Tighter financial industry rules and regulations en route via the Obama administration have clearing firms psyched up and ready: They see the developments as a major opportunity to further boost clearers’ increasing value to their broker-dealer clients.
“Firms will be looking to their clearing partners more than ever for real help around managing the regulatory change that’s on the horizon,” says William Coppel, chief client growth officer, Wells Fargo’s First Clearing, based in St. Louis, with 108 clients.
The clearing industry, traditionally notable as an indispensable workhorse, is turning into one of the more dynamic forces in financial services.
“We’re in the next generation of clearing,” says Bobbi Masiello, chief administrative officer of Fidelity Investments’ National Financial, clearing for about 300. “Our clients are letting us get into the very details of what makes them unique, and we’re helping them understand opportunities, especially around the efficiency game. They want more from us now.”
Some companies, such as First Clearing, participating heavily in the regulatory conversation in Washington, already have begun implementing capabilities and systems designed to better protect broker-dealers once the new regs are in effect.
“Clearing firms and introducing firms alike are going to see more regulations around transparency, fees and making certain there’s clear definition as to roles and responsibilities, including fiduciary responsibilities and how they might be applied. This will have impact on how we report to introducing firms — what information we make available and how we make it available,” says Jim Crowley, managing director of Pershing, an affiliate of BNY Mellon, with 1,150 clients globally, the most of any clearing company.
Meanwhile, clearers remain fixed on the big picture: to be a major force in their clients’ growth.
“We want to help our correspondents grow their businesses faster than the market is growing and expand into new areas and asset classes,” says Dan Weingarten, senior vice president and co-head of global sales and marketing, Penson Worldwide.
In the wake of the financial crisis, firms fighting for market share in the fiercely competitive clearing arena are trying hard to distinguish themselves.
“There’s a big difference between a grower and a processor,” says Atul Kamra, president of First Clearing. “The biggest reason a broker-dealer needs us is to grow. That is the fundamental reason firms want to join us.”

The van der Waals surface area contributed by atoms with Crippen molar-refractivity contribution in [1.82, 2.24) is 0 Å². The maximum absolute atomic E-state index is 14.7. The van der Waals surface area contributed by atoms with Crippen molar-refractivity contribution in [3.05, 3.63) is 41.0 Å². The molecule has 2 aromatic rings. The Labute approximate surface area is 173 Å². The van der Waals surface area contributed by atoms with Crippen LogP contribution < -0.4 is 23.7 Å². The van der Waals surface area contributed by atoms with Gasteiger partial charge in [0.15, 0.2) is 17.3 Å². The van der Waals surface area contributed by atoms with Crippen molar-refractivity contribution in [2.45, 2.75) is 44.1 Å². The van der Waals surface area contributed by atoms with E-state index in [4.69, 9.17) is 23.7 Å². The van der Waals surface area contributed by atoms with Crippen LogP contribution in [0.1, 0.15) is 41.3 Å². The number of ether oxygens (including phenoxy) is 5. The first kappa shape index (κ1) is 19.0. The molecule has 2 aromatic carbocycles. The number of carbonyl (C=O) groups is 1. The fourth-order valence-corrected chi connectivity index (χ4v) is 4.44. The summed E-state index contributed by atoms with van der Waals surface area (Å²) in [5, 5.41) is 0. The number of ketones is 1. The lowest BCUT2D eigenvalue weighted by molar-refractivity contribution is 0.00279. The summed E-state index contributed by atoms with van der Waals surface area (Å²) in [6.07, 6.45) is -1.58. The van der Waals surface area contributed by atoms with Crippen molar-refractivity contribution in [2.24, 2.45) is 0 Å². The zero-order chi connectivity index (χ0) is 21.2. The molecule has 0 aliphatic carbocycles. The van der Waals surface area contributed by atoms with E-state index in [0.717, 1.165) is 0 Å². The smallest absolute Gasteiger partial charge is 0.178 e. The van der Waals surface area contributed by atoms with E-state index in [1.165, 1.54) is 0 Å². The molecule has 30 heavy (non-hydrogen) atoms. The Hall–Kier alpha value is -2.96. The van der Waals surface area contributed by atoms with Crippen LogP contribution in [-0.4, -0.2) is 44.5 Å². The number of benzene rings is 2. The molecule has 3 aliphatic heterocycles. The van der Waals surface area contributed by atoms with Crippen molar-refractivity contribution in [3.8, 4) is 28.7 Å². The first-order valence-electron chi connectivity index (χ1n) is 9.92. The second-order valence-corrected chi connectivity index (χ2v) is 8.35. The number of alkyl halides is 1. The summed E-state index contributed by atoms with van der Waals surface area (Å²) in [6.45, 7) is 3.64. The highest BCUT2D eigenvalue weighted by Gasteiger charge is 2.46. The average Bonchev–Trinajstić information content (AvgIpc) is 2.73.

Though the exodus of so-called breakaway brokers from wirehouses seems to have peaked, the strong trend continues.
“This activity is really moving; it’s very, very active for our firm,” says Masiello, in Boston. “Last year we helped a record of more than 190 broker teams go independent.”
Indeed, recruiting has emerged as an area in which clearers are playing a bigger and bigger part. It’s one of the most significant changes occurring in the space.
“We are aggressively working with our independent correspondents to help educate them on how to recruit brokers from wirehouses and show them that they can be supported in many aspects of their businesses,” says Craig Gordon, director of correspondent and advisor services at RBC Correspondent Services, in Minneapolis. The unit clears for 170 broker-dealers and investment advisors.
In fact, “in 2009, we had more recruiting success across our independent broker-dealer and employee-based divisions than in the previous five years combined,” says Gordon.
Following the worldwide financial meltdown, Pershing, too, has dedicated more time to recruiting. For instance, the firm, based in Jersey City, New Jersey, maintains a Web page, AdvisorInTransition.com, that allows participating B-Ds to post company profiles and what they consider investment professionals’ ideal characteristics. Advisors visiting the site can then search for leads that match their own criteria.
Masiello, a 25-year veteran of Fidelity’s clearing arm, is pleased, if not surprised, at clearers’ recruiting involvement.
“I honestly never thought we’d see a time when broker-dealers wanted a clearing firm’s help in recruiting. The front office was always completely off-limits to us. It’s been a huge evolution of getting closer and closer to their end-customer.”
In other shifts, most firms forecast further clearing-industry consolidation, with larger entities scooping up small, broad-based companies who lack sufficient scale to survive.
“Penson is always looking for good assets,” says Weingarten, in New York City. “We’ll see more smaller players exiting the business. For a clearing firm, [the current] low interest rates and flat trading volume is a tough environment. So you have to grow organically — find new customers, whether that’s through acquisition or just winning business.”
To wit, Penson’s purchase of the Ridge clearing unit from technology infrastructure firm Broadridge is due to close by May. Penson will add about 100 new clients, bringing its roster to more than 400, thereby surpassing longstanding No. 2 firm National Financial in number of correspondents.
RBC’s acquisition of JP Morgan’s investment advisor services group — one of three clearing businesses once owned by Bear Stearns — should see completion in June, increasing RBC’s clearing-client count to the mid-200s.